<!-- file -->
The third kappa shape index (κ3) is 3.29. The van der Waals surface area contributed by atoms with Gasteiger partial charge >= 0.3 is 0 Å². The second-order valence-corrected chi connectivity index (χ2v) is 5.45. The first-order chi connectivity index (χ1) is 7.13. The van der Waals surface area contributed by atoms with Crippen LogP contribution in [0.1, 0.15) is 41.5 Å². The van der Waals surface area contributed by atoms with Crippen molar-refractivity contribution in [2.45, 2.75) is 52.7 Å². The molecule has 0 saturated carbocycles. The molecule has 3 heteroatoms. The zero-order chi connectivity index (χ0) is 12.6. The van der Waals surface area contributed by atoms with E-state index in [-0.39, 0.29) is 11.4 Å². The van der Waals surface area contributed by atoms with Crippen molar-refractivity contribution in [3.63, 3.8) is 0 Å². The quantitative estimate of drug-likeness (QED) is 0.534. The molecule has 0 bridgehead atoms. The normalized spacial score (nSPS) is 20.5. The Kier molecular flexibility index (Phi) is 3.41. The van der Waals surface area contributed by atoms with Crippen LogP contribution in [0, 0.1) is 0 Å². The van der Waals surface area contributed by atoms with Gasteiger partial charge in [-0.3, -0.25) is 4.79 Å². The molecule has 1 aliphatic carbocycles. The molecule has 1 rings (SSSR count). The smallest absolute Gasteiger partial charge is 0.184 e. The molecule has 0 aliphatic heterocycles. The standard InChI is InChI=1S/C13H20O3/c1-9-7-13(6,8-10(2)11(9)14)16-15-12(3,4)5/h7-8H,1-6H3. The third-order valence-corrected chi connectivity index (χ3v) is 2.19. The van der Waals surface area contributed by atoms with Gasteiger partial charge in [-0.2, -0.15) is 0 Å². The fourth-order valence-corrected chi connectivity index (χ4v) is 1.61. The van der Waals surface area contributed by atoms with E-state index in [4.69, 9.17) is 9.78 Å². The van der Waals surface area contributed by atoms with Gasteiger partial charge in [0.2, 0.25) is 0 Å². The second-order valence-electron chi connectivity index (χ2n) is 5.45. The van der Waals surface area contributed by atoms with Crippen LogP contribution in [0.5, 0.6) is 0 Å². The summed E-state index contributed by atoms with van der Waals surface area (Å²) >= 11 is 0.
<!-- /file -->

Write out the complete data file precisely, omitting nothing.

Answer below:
The third kappa shape index (κ3) is 3.29. The van der Waals surface area contributed by atoms with Gasteiger partial charge >= 0.3 is 0 Å². The second-order valence-corrected chi connectivity index (χ2v) is 5.45. The first-order chi connectivity index (χ1) is 7.13. The van der Waals surface area contributed by atoms with Crippen LogP contribution in [0.1, 0.15) is 41.5 Å². The van der Waals surface area contributed by atoms with Crippen molar-refractivity contribution in [2.45, 2.75) is 52.7 Å². The molecule has 0 saturated carbocycles. The molecule has 3 heteroatoms. The zero-order chi connectivity index (χ0) is 12.6. The van der Waals surface area contributed by atoms with E-state index in [-0.39, 0.29) is 11.4 Å². The van der Waals surface area contributed by atoms with Crippen molar-refractivity contribution in [3.63, 3.8) is 0 Å². The quantitative estimate of drug-likeness (QED) is 0.534. The molecule has 0 bridgehead atoms. The normalized spacial score (nSPS) is 20.5. The Kier molecular flexibility index (Phi) is 3.41. The van der Waals surface area contributed by atoms with Crippen LogP contribution in [0, 0.1) is 0 Å². The van der Waals surface area contributed by atoms with Gasteiger partial charge in [-0.3, -0.25) is 4.79 Å². The molecule has 1 aliphatic carbocycles. The molecule has 1 rings (SSSR count). The smallest absolute Gasteiger partial charge is 0.184 e. The molecule has 0 aliphatic heterocycles. The standard InChI is InChI=1S/C13H20O3/c1-9-7-13(6,8-10(2)11(9)14)16-15-12(3,4)5/h7-8H,1-6H3. The third-order valence-corrected chi connectivity index (χ3v) is 2.19. The van der Waals surface area contributed by atoms with Gasteiger partial charge in [-0.2, -0.15) is 0 Å². The fourth-order valence-corrected chi connectivity index (χ4v) is 1.61. The van der Waals surface area contributed by atoms with E-state index in [4.69, 9.17) is 9.78 Å². The van der Waals surface area contributed by atoms with Gasteiger partial charge in [0.2, 0.25) is 0 Å². The second-order valence-electron chi connectivity index (χ2n) is 5.45. The van der Waals surface area contributed by atoms with Crippen LogP contribution in [0.5, 0.6) is 0 Å². The summed E-state index contributed by atoms with van der Waals surface area (Å²) >= 11 is 0.